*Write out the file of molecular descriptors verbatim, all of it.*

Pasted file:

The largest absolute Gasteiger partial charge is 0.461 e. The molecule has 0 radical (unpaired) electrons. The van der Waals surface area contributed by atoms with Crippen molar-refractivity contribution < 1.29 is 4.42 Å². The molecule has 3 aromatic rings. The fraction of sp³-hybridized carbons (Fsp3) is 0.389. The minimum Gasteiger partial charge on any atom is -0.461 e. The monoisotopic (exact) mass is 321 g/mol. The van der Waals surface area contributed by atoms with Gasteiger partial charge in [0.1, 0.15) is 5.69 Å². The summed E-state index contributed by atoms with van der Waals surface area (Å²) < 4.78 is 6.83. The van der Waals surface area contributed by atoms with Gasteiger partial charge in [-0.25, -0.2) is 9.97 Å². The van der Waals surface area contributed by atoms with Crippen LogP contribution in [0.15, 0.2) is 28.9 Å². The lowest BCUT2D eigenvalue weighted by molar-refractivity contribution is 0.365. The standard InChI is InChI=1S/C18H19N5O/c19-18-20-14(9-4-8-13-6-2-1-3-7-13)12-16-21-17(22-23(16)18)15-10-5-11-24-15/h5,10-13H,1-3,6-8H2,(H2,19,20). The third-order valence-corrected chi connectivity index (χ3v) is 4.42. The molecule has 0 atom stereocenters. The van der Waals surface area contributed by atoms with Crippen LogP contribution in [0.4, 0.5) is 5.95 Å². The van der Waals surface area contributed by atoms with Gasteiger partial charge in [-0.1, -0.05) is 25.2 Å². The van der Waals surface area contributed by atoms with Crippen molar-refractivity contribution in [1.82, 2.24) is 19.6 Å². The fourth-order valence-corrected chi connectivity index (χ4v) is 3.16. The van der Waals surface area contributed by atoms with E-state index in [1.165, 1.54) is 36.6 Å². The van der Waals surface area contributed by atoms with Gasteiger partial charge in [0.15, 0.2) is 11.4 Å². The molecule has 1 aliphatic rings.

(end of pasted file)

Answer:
The largest absolute Gasteiger partial charge is 0.461 e. The molecule has 0 radical (unpaired) electrons. The van der Waals surface area contributed by atoms with Crippen molar-refractivity contribution < 1.29 is 4.42 Å². The molecule has 3 aromatic rings. The fraction of sp³-hybridized carbons (Fsp3) is 0.389. The minimum Gasteiger partial charge on any atom is -0.461 e. The monoisotopic (exact) mass is 321 g/mol. The van der Waals surface area contributed by atoms with Gasteiger partial charge in [0.1, 0.15) is 5.69 Å². The summed E-state index contributed by atoms with van der Waals surface area (Å²) < 4.78 is 6.83. The van der Waals surface area contributed by atoms with Gasteiger partial charge in [-0.25, -0.2) is 9.97 Å². The van der Waals surface area contributed by atoms with Crippen LogP contribution in [0.15, 0.2) is 28.9 Å². The lowest BCUT2D eigenvalue weighted by molar-refractivity contribution is 0.365. The standard InChI is InChI=1S/C18H19N5O/c19-18-20-14(9-4-8-13-6-2-1-3-7-13)12-16-21-17(22-23(16)18)15-10-5-11-24-15/h5,10-13H,1-3,6-8H2,(H2,19,20). The third-order valence-corrected chi connectivity index (χ3v) is 4.42. The molecule has 0 atom stereocenters. The van der Waals surface area contributed by atoms with Crippen LogP contribution in [0.4, 0.5) is 5.95 Å². The van der Waals surface area contributed by atoms with Gasteiger partial charge in [-0.1, -0.05) is 25.2 Å². The van der Waals surface area contributed by atoms with Crippen molar-refractivity contribution in [1.82, 2.24) is 19.6 Å². The fourth-order valence-corrected chi connectivity index (χ4v) is 3.16. The van der Waals surface area contributed by atoms with E-state index in [1.165, 1.54) is 36.6 Å². The van der Waals surface area contributed by atoms with Gasteiger partial charge in [0.15, 0.2) is 11.4 Å². The molecule has 1 aliphatic rings.